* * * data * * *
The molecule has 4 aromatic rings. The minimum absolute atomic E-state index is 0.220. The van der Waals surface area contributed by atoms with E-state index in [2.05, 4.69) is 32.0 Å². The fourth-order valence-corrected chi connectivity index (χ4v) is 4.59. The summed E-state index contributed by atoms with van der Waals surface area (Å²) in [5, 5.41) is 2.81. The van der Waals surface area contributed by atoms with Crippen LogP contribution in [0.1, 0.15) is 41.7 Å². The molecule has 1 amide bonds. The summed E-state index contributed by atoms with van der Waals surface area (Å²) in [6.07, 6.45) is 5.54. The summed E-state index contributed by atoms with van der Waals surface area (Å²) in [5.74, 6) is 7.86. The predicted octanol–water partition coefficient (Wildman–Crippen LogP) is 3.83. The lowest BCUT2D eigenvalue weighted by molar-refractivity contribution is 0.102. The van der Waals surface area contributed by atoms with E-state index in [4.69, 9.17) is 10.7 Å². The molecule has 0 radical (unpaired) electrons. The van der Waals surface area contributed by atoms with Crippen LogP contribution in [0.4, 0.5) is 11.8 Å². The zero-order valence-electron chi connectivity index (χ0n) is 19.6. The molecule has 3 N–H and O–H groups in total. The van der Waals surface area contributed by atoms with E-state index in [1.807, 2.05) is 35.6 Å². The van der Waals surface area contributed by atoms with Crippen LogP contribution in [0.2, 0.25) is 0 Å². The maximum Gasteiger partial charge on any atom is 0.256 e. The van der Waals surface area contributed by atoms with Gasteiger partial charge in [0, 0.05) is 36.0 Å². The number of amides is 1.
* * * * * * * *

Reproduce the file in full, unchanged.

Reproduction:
The molecule has 4 aromatic rings. The minimum absolute atomic E-state index is 0.220. The van der Waals surface area contributed by atoms with E-state index in [2.05, 4.69) is 32.0 Å². The fourth-order valence-corrected chi connectivity index (χ4v) is 4.59. The summed E-state index contributed by atoms with van der Waals surface area (Å²) in [5, 5.41) is 2.81. The van der Waals surface area contributed by atoms with Crippen LogP contribution in [0.1, 0.15) is 41.7 Å². The molecule has 1 amide bonds. The summed E-state index contributed by atoms with van der Waals surface area (Å²) in [6.07, 6.45) is 5.54. The summed E-state index contributed by atoms with van der Waals surface area (Å²) in [5.74, 6) is 7.86. The predicted octanol–water partition coefficient (Wildman–Crippen LogP) is 3.83. The lowest BCUT2D eigenvalue weighted by molar-refractivity contribution is 0.102. The van der Waals surface area contributed by atoms with E-state index in [4.69, 9.17) is 10.7 Å². The molecule has 0 radical (unpaired) electrons. The van der Waals surface area contributed by atoms with Crippen LogP contribution in [0.4, 0.5) is 11.8 Å². The zero-order valence-electron chi connectivity index (χ0n) is 19.6. The molecule has 3 N–H and O–H groups in total. The van der Waals surface area contributed by atoms with E-state index in [1.807, 2.05) is 35.6 Å². The van der Waals surface area contributed by atoms with Crippen LogP contribution in [0.2, 0.25) is 0 Å². The maximum Gasteiger partial charge on any atom is 0.256 e. The van der Waals surface area contributed by atoms with Gasteiger partial charge in [0, 0.05) is 36.0 Å². The number of amides is 1.